This is my fault, Emily thought, sick to her stomach. "We need to go," she said aloud, desperate to get away. She knew Jax was hurting, but there was nothing either of them could do now. She looked at the body, and then at Jax. His shoulders were hunched and he had his head down. Emily steeled herself and walked over, putting a careful hand on his back. He didn’t wince away from her, thankfully. The electric tingle between them was muted. "You knew her well?"
"No, not really. But she was nice to me." His voice was low. Regretful.
Emily cleared her throat, forcing back everything she couldn’t afford to feel right now. "She was nice to me, too."
"Yeah," Jax said. He stood up. "Thank God Joe had tonight off ."
"The sound guy," Jax said, grabbing his leather jacket from the bar. It seemed to have escaped the worst of the carnage. He shook out the dust and put it on. "He’s the one who got me the gig here. He’s a good guy."
Emily tensed. "I hear sirens."
Jax frowned. "We need to be gone, like, yesterday."
She nodded and zipped her jacket, knowing the thin denim wouldn’t be enough to keep her warm. "We should go out the back."
"My car’s in the alley," Jax said, moving faster. He stopped for his guitar, shoving it into its battered case.
She grabbed his jacket, slowing him down. "You have a car?" She wished she’d known. She would’ve begged a ride instead of meeting him here. She’d had to take a bus, then walk the rest of the way.
"It’s junk, but it runs." He shoved open the rear door.
Emily looked around, wondering where the men had gone. "I don’t see anyone." The lights from the street barely cut through the dark. A dumpster loomed to her left. High above, the moon peered down at them, cold and indifferent. Emily shivered.
"There’s my car," Jax said, pointing. "We should probably hurry."
She squinted. Jax was already moving, heading for what she’d thought was another twisted and rusty dumpster. "That’s your car?"
"Hey, don’t knock it. It runs. The engine is good." He unlocked it, tossing his instrument into the back. He held the door for her.
She frowned, wondering why he was wasting time with her door when he could’ve already been starting the car. "I could’ve got in without help," she said, sliding into the passenger’s seat.
"Yeah, but you wouldn’t have been able to shut the door. The latch is messed up on this side." With those words he slammed it closed, wedging a hip against it to get the handle to engage.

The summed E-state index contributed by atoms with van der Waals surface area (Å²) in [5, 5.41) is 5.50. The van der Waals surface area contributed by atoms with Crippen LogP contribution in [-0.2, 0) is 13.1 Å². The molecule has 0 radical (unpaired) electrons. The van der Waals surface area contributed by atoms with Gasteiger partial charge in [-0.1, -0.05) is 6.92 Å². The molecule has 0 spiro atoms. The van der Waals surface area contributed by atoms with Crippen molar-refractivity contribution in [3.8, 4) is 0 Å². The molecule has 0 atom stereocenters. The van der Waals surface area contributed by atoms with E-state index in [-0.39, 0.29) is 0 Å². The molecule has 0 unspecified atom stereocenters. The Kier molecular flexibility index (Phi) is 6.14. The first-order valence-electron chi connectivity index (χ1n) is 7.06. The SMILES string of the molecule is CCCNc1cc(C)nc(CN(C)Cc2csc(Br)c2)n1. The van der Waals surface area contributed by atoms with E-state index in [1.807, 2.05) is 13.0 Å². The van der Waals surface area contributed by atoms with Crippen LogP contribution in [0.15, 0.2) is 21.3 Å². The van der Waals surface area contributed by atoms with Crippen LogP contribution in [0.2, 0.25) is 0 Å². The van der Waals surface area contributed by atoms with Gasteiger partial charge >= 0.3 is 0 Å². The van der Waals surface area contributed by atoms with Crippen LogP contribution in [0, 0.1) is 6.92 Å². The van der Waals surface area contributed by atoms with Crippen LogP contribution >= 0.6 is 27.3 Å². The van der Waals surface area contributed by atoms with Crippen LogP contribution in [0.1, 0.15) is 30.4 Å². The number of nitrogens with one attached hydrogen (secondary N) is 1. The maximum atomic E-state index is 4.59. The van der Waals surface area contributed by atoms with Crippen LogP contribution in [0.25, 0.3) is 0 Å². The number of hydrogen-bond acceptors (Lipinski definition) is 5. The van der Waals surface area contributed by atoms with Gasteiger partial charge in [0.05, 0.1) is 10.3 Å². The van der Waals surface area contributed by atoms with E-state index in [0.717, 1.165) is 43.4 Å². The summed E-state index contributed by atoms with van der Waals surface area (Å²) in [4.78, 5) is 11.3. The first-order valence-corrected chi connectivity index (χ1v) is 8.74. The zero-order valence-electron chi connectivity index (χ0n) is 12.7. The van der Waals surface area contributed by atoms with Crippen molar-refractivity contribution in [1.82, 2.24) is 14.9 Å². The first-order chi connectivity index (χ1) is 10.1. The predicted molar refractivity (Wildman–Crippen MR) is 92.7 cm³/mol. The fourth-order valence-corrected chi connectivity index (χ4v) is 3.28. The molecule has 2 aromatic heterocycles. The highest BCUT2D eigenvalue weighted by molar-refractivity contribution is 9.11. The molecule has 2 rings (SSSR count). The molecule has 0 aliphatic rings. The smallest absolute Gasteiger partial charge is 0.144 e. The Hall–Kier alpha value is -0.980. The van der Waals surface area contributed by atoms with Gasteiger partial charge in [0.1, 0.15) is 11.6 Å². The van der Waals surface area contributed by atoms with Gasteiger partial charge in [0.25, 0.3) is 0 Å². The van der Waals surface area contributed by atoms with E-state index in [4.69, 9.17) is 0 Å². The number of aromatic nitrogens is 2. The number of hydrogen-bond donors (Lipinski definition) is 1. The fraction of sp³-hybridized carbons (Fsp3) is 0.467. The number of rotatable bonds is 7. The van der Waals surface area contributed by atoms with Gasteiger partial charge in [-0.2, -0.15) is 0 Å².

When he got in the driver’s seat, she tapped a finger on his arm. "Why didn’t you just … you know." She waved her hand in the air, trying to convey what she meant. She didn’t have words for what she could do. She didn’t have a clue how to talk about it with him, out loud.
He snorted. "Yeah, I guess I could’ve, but this way I don’t have to worry about anyone trying to get in that side."
She looked around the car doubtfully. Why would anyone bother?
He laughed grimly. "I know, I know, it’s a hunk of junk, but whatever. Why bother to fix it? I almost never have anyone else in the car with me." He started the engine. It rumbled reassuringly.
Emily glanced behind them. "We need to go." The door from the bar was ajar and bright lights suddenly clicked on inside. "They’re coming."

"And we’re out of here," Jax muttered. The car lurched forward.
My Review:
Full of action and non stop suspense, Disintegrate was an intense read.
This short read kept me entertained and left me wanting to read more. The only thing I found confusing was toward the end of the book, Jaxs' name became Jasper and then went back to Jax. Overall, I really liked this book and I recommend it to those who like a sci-fi/dystopian type of book.

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About Christine:


Christine Klocek-Lim spends most of her time daydreaming—which isn’t much different from what she did as a girl in northeast Pennsylvania, as a college student in Pittsburgh, as a twenty-something technical writer in New York City, and as a young mother in suburban New Jersey. For the past decade or so she’s been dream-surfing in the Lehigh Valley of Pennsylvania.

She received the 2009 Ellen La Forge Memorial Prize in poetry. She has one young adult novel, Disintegrate, and four chapbooks: Ballroom – a love story, Cloud Studies – a sonnet sequence, How to photograph the heart, and The book of small treasures. Her work has been nominated for the Pushcart Prize and was a finalist for 3 Quarks Daily’s Prize in Arts & Literature, Black Lawrence Press’ Black River Chapbook Competition, the Kenneth & Geraldine Gell Poetry Prize, as well as a semi-finalist for the Crab Orchard Series in Poetry First Book Award, the Sawtooth Poetry Prize, the Philip Levine Prize in Poetry, and for the Brittingham and Pollak Poetry Prizes. Her website is christinekloceklim.com.